The archaic term epidiorite is sometimes used to refer to a metamorphosed ortho-amphibolite with a protolith of diorite, gabbro or other mafic intrusive rock. In epidiorite the original clinopyroxene (most often augite) has been replaced by the fibrous amphibole uralite.

Uses of amphibolite

Amphibolite is harder than limestone and heavier than granite so for this reason amphibolite is quarried and crushed for use as an aggregate in highway construction and as a ballast stone in railroad construction. It is also used as a dimension stone after cutting into specific size and shape. Higher quality of amphibolite is quarried for use as an architectural purposes and as a flooring tiles, facing stone on building exterior and panels indoors.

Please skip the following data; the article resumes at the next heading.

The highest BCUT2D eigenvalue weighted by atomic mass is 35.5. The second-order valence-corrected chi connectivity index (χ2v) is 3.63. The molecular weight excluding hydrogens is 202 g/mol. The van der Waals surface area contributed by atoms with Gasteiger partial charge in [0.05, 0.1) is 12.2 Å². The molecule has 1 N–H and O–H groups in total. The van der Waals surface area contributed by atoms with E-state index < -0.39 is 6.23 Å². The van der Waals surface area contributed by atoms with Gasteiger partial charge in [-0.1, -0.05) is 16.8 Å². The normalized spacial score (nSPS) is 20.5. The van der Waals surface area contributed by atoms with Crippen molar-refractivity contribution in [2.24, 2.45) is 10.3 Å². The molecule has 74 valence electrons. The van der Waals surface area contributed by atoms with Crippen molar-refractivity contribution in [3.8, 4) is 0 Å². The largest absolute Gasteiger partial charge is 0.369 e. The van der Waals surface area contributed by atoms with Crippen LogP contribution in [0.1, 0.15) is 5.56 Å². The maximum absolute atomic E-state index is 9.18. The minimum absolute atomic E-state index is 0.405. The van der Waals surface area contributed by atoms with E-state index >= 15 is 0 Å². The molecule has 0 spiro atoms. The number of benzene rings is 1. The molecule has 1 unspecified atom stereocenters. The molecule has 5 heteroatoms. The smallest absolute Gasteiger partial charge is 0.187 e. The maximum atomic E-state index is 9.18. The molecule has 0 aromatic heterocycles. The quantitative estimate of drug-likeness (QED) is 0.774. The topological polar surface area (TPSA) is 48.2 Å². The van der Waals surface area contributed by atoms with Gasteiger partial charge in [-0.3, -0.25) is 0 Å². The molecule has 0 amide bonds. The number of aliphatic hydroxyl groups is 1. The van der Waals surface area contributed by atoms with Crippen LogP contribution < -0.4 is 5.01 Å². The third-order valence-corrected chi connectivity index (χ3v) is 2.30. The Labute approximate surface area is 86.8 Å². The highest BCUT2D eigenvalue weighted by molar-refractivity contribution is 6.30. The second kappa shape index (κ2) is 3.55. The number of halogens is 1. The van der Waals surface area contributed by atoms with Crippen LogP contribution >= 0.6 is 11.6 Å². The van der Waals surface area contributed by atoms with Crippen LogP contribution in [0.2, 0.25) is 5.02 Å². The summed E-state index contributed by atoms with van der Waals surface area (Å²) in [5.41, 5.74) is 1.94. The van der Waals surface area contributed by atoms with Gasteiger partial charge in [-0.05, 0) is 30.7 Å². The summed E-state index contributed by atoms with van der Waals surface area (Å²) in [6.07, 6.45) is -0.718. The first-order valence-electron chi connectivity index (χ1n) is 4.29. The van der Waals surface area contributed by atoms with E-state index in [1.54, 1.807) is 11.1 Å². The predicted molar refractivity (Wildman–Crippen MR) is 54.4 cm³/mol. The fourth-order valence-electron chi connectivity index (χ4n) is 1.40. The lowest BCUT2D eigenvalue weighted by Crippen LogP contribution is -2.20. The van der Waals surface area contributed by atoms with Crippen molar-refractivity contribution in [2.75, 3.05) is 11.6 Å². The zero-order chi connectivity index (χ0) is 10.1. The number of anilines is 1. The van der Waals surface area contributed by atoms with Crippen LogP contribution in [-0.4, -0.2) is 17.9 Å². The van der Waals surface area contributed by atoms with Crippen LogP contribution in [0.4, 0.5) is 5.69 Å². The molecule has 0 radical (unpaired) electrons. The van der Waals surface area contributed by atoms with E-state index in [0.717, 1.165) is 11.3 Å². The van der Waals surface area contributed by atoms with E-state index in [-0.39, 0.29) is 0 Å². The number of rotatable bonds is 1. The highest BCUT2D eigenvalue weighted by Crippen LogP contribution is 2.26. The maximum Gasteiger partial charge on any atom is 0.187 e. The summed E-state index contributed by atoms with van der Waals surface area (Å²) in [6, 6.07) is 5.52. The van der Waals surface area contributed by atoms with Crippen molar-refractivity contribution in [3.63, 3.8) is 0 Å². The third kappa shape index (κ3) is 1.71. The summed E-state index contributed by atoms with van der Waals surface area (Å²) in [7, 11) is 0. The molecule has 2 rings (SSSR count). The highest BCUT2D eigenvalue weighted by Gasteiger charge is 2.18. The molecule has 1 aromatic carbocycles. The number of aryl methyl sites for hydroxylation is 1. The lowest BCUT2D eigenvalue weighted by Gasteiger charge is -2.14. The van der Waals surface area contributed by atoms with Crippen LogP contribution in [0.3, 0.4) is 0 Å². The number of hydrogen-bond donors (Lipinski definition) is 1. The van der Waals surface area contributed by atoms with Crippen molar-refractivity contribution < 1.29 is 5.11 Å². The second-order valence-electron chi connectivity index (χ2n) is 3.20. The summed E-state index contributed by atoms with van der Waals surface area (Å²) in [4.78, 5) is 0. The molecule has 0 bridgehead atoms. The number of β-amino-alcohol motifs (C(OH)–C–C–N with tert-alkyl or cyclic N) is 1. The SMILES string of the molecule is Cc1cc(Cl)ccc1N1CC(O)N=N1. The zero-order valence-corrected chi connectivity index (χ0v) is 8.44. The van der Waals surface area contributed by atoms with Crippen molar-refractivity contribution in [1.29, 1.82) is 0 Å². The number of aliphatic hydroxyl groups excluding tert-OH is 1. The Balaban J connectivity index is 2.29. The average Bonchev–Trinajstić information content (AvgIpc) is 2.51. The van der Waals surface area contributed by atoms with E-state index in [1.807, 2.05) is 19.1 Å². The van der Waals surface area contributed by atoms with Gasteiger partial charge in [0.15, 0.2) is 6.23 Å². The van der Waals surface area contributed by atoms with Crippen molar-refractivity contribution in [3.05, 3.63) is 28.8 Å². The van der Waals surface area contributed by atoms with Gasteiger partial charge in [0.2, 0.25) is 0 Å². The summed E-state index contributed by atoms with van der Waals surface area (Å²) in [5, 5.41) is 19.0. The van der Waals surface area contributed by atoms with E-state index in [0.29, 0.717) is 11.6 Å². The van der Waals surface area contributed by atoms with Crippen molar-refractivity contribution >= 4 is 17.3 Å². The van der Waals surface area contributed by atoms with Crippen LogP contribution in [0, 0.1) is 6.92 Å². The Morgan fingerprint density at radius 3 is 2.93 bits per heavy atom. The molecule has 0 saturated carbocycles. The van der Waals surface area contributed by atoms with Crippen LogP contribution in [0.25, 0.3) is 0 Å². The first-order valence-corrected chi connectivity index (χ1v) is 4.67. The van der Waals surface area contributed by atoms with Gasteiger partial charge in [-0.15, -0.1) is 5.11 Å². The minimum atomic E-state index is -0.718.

Marble

What is Marble?

Marble is a metamorphic rock which is non foliated and is formed when limestone is subjected to heat and pressure where calcite recrystallises to form a rock that is a mass of interlocking calcite crystals. In marble not all of the rock is formed of calcite other minerals can also be present such as clay minerals, micas, quartz, pyrite, iron oxides and graphite. Same as of the limestone marble, dolostone when metamorphose produces dolomitic marble.

How does marble forms?

Marble is a rock resulting from metamorphism of calcite bearing limestone or dolomite rock. The resulting marble rock is typically composed of an interlocking mosaic of carbonate crystals. Primary sedimentary textures and structures of the original carbonate rock have typically been modified or destroyed. As metamorphism progresses the crystals in the marble grows large enough to be recognised easily the interlocking of calcite.